Will Serena Williams get to the magical 24?

By Sports Desk September 09, 2019

Serena Williams lost the US Open final to Bianca Andreescu on Saturday, her fourth final in the last two years without a win. A win would make Williams the most winningest woman in the Open era of Grand Slams, surpassing Margaret Court's 23 titles. But her latest loss brings into question whether or not she still has what it takes to win a major. The Zone Blitz team answers the question.

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  • Caroline Wozniacki to retire after 2020 Australian Open Caroline Wozniacki to retire after 2020 Australian Open

    Caroline Wozniacki, a former world number one on the WTA Tour, has announced she will retire from professional tennis following next month's Australian Open.

    In a lengthy Instagram post on Friday, the 29-year-old Dane, who claimed grand slam glory at Melbourne Park in 2018, said she had "accomplished everything I could ever dream of on the court".

    Last year, Wozniacki revealed she had been diagnosed with rheumatoid arthritis, an auto-immune disease that causes swelling of the joints and fatigue.

    However, she insisted her retirement was not due to health reasons, but rather her desire to focus on a series of matters away from tennis.

    "I've played professionally since I was 15 years old," Wozniacki wrote. "In that time, I've experienced an amazing first chapter of my life. With 30 WTA singles titles, a world #1 ranking of 71 weeks, a WTA Finals victory, 3 Olympics [appearances], including carrying the flag for my native Denmark, and winning the 2018 Australian Open grand slam championship, I've accomplished everything I could ever dream of on the court.

    "I've always told myself, when the time comes, that there are things away from tennis that I want to do more, then it's time to be done.

    "In recent months, I've realised that there is a lot more in life that I'd like to accomplish off the court. Getting married to David [Lee, the former NBA star] was one of those goals and starting a family with him while continuing to travel the world and helping raise awareness about rheumatoid arthritis [project upcoming] are all passions of mine moving forward.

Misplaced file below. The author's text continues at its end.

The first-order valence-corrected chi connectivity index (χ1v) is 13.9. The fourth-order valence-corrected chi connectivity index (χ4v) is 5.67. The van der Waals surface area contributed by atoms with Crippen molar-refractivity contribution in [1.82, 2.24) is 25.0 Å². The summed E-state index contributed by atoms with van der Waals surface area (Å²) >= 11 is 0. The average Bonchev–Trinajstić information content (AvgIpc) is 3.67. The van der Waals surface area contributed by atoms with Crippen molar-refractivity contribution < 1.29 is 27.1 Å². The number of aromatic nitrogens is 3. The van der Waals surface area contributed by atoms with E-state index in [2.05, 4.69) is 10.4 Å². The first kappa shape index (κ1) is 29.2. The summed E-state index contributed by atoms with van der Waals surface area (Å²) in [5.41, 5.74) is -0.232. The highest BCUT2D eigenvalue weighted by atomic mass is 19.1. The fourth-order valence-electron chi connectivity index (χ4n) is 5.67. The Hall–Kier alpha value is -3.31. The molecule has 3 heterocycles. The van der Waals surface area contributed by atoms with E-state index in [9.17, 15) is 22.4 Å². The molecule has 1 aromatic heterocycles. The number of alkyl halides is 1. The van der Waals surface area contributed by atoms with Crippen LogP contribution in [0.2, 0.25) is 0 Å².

"So with that, today I am announcing that I will be retiring from professional tennis after the Australian Open in January. This has nothing to do with my health and this isn't a goodbye, I look forward to sharing my exciting journey ahead with all of you!"

    "Finally, I want to thank with all my heart, the fans, my friends, my sponsors, my team, especially my father as my coach, my husband, and my family for decades of support! Without all of you I could have never have done this!"

    A Melbourne swansong represents a fitting finale for Wozniacki, given the city played host to her greatest triumph.

    Having twice suffered the pain of defeat in a grand slam final, at the 2009 and 2014 US Opens, Wozniacki ended her long wait with a gutsy three-set victory over Simona Halep that took close to three hours.

    Her tally of 71 weeks as world number one is the ninth-highest total on the WTA Tour since the inception of computer rankings.

    Wozniacki last topped the rankings following her 2018 Australian Open win, but she ended this year 38th on the list, her trademark court-covering ability seemingly compromised by her rheumatoid arthritis diagnosis.

  • BREAKING NEWS: Caroline Wozniacki to retire after 2020 Australian Open BREAKING NEWS: Caroline Wozniacki to retire after 2020 Australian Open
    Caroline Wozniacki, a former world number one on the WTA Tour, has announced she will retire from professional tennis following next month's Australian Open.
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